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Re: OWL Web Ontology Language

From: Peter F. Patel-Schneider <pfps@research.bell-labs.com>
Date: Thu, 16 Mar 2006 14:25:29 -0500 (EST)
Message-Id: <20060316.142529.129049244.pfps@research.bell-labs.com>
To: bdn_01@hotmail.com
Cc: semantic-web@w3.org

public-webont-comments@w3.org is probably not the best email list for this sort
of question, as the list is designed for comments about the OWL documents
themselves.  However, let me take a stab at your question anyway.  I've cc'ed
semantic-web@w3.org which is probably a better list for this kind of question.

From: "Bdn 01" <bdn_01@hotmail.com>
Subject: OWL Web Ontology Language
Date: 4 Mar 2006 14:59:33 -0800

> OWL Web Ontology (XML Presentation Syntax)
> Date: Sat, 04 Mar 2006 22:59:28 +0000
> Mime-Version: 1.0
> Content-Type: text/plain; format=flowed
> 
> Hello,
> 
> I have been following the development of the web ontology work for over a 
> year now and found the work on this topic extremely exciting. I do now 
> however have a concern that it does not cater for the situation where an 
> individual's property value may be neither a datatype, or another 
> Individual, but rather a class.
> 
> The reason I write is I would prefer to correctly apply the [OWL] standards 
> than extend the standards to cater for what (to me at least) seems to be a 
> standard case. I have posted the example below to help ilustrate this 
> scenario:
> 
> How to express that a child has a preference for dogs rather than cats as a 
> pet?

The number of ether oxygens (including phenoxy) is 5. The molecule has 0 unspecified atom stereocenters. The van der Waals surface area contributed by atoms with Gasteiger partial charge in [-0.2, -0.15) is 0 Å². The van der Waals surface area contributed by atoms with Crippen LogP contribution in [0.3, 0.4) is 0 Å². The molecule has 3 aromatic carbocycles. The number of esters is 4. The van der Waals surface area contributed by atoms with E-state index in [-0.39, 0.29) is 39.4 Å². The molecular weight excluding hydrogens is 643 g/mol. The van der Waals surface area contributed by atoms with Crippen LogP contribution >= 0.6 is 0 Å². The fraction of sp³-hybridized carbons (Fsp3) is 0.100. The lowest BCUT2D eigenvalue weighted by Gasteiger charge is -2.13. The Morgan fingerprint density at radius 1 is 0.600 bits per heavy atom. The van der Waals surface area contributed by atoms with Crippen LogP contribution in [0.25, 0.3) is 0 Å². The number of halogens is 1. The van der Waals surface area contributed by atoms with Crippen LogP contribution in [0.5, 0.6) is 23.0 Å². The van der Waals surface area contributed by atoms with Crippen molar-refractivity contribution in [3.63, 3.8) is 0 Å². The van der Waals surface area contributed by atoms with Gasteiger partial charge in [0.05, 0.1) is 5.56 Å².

> - A given child is an individual with property "hasPetPreference".
> - A dog or a cat is a class (we should allow for identifying an actual beast 
> as an individual having class dog or cat).
> 
> Rgds
> Brendan


The problem with all such examples is determining just what they are supposed
to mean.  Do you want to say that the preference is somehow for the class "Dog"
versus the class "Cat", as, perhaps, one might prefer "PrimeNumber" to
"OddInteger" because the class of prime numbers are somehow more interesting
than the class of odd integer; do you want to say that the preference is
somehow for most dogs over most cats; or do you want to say that the preference
is somehow for all dogs over all cats.  True modelling should take the
differences into account.

All that said, there is an effort to extend OWL in a way that gives you a
light-weight way to at least state a relationship between an individual and a
class.  In this extension, OWL 1.1, class names can be also used as names of
individuals, so you could state

	Class(Dog)
	Class(Cat)
	ObjectProperty(hasPetPreference)
	Individual(john value(hasPetPreference Dog))
	Individual(jill value(hasPetPreference Cat))

For more information on OWL 1.1, see http://owl-workshop.man.ac.uk/OWL1_1.html

Peter F. Patel-Schneider
Bell Labs Research
Received on Thursday, 16 March 2006 19:25:53 UTC

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